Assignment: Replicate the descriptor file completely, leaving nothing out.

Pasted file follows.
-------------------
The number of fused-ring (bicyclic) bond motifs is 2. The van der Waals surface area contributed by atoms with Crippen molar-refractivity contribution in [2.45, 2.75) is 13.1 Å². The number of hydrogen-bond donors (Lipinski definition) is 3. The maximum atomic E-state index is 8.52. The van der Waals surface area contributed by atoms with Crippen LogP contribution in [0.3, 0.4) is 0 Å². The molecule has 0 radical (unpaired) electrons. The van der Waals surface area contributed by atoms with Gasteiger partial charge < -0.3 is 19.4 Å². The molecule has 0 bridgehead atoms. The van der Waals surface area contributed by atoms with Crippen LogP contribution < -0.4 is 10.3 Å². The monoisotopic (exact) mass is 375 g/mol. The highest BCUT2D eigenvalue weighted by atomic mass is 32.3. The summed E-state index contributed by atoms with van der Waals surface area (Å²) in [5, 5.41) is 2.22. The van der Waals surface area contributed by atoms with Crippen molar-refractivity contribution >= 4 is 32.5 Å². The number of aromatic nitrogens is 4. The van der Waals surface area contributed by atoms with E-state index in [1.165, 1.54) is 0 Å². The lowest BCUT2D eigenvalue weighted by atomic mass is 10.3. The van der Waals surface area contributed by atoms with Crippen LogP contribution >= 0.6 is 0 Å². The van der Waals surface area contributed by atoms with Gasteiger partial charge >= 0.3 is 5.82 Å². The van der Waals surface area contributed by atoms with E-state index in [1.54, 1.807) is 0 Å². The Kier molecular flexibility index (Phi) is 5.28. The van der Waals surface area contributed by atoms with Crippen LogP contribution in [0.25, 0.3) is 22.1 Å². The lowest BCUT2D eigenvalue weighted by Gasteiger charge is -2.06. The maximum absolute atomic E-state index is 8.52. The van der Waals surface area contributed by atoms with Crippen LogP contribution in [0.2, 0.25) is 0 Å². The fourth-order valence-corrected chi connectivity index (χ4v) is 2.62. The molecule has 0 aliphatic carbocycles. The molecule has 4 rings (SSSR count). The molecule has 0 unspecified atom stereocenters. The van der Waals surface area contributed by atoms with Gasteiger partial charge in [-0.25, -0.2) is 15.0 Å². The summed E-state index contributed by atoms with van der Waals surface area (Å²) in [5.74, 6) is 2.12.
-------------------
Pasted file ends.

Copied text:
The number of fused-ring (bicyclic) bond motifs is 2. The van der Waals surface area contributed by atoms with Crippen molar-refractivity contribution in [2.45, 2.75) is 13.1 Å². The number of hydrogen-bond donors (Lipinski definition) is 3. The maximum atomic E-state index is 8.52. The van der Waals surface area contributed by atoms with Crippen LogP contribution in [0.3, 0.4) is 0 Å². The molecule has 0 radical (unpaired) electrons. The van der Waals surface area contributed by atoms with Gasteiger partial charge < -0.3 is 19.4 Å². The molecule has 0 bridgehead atoms. The van der Waals surface area contributed by atoms with Crippen LogP contribution < -0.4 is 10.3 Å². The monoisotopic (exact) mass is 375 g/mol. The highest BCUT2D eigenvalue weighted by atomic mass is 32.3. The summed E-state index contributed by atoms with van der Waals surface area (Å²) in [5, 5.41) is 2.22. The van der Waals surface area contributed by atoms with Crippen molar-refractivity contribution >= 4 is 32.5 Å². The number of aromatic nitrogens is 4. The van der Waals surface area contributed by atoms with E-state index in [1.165, 1.54) is 0 Å². The lowest BCUT2D eigenvalue weighted by atomic mass is 10.3. The van der Waals surface area contributed by atoms with Crippen LogP contribution >= 0.6 is 0 Å². The van der Waals surface area contributed by atoms with Gasteiger partial charge >= 0.3 is 5.82 Å². The van der Waals surface area contributed by atoms with E-state index in [1.54, 1.807) is 0 Å². The Kier molecular flexibility index (Phi) is 5.28. The van der Waals surface area contributed by atoms with Crippen LogP contribution in [0.25, 0.3) is 22.1 Å². The lowest BCUT2D eigenvalue weighted by Gasteiger charge is -2.06. The maximum absolute atomic E-state index is 8.52. The van der Waals surface area contributed by atoms with Crippen LogP contribution in [0.2, 0.25) is 0 Å². The fourth-order valence-corrected chi connectivity index (χ4v) is 2.62. The molecule has 0 aliphatic carbocycles. The molecule has 4 rings (SSSR count). The molecule has 0 unspecified atom stereocenters. The van der Waals surface area contributed by atoms with Gasteiger partial charge in [-0.25, -0.2) is 15.0 Å². The summed E-state index contributed by atoms with van der Waals surface area (Å²) in [5.74, 6) is 2.12.